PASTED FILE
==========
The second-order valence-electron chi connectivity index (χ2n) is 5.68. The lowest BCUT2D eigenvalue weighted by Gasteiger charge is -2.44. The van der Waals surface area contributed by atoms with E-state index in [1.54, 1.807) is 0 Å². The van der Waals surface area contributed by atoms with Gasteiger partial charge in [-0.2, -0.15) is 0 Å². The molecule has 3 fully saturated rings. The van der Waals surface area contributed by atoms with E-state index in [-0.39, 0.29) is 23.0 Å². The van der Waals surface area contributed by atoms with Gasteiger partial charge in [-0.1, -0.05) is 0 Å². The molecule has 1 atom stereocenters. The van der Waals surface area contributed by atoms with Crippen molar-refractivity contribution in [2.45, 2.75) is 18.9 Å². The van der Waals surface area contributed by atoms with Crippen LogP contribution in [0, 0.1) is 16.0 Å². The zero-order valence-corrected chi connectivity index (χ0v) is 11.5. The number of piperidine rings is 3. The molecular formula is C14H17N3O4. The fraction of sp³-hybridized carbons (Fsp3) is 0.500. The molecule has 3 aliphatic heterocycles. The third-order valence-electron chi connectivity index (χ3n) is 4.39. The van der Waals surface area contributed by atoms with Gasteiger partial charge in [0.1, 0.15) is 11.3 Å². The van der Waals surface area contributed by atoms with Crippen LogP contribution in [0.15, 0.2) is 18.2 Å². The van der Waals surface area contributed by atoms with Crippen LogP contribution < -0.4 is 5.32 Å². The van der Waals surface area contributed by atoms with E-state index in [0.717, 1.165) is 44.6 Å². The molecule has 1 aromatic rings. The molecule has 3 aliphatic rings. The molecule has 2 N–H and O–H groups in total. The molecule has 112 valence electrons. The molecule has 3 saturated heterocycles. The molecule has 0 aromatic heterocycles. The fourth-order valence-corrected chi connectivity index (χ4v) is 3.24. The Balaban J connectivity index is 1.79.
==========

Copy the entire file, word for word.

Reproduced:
The second-order valence-electron chi connectivity index (χ2n) is 5.68. The lowest BCUT2D eigenvalue weighted by Gasteiger charge is -2.44. The van der Waals surface area contributed by atoms with E-state index in [1.54, 1.807) is 0 Å². The van der Waals surface area contributed by atoms with Gasteiger partial charge in [-0.2, -0.15) is 0 Å². The molecule has 3 fully saturated rings. The van der Waals surface area contributed by atoms with E-state index in [-0.39, 0.29) is 23.0 Å². The van der Waals surface area contributed by atoms with Gasteiger partial charge in [-0.1, -0.05) is 0 Å². The molecule has 1 atom stereocenters. The van der Waals surface area contributed by atoms with Crippen molar-refractivity contribution in [2.45, 2.75) is 18.9 Å². The van der Waals surface area contributed by atoms with Crippen LogP contribution in [0, 0.1) is 16.0 Å². The zero-order valence-corrected chi connectivity index (χ0v) is 11.5. The number of piperidine rings is 3. The molecular formula is C14H17N3O4. The fraction of sp³-hybridized carbons (Fsp3) is 0.500. The molecule has 3 aliphatic heterocycles. The third-order valence-electron chi connectivity index (χ3n) is 4.39. The van der Waals surface area contributed by atoms with Gasteiger partial charge in [0.1, 0.15) is 11.3 Å². The van der Waals surface area contributed by atoms with Crippen LogP contribution in [0.15, 0.2) is 18.2 Å². The van der Waals surface area contributed by atoms with Crippen LogP contribution < -0.4 is 5.32 Å². The van der Waals surface area contributed by atoms with E-state index in [0.717, 1.165) is 44.6 Å². The molecule has 1 aromatic rings. The molecule has 3 aliphatic rings. The molecule has 2 N–H and O–H groups in total. The molecule has 112 valence electrons. The molecule has 3 saturated heterocycles. The molecule has 0 aromatic heterocycles. The fourth-order valence-corrected chi connectivity index (χ4v) is 3.24. The Balaban J connectivity index is 1.79.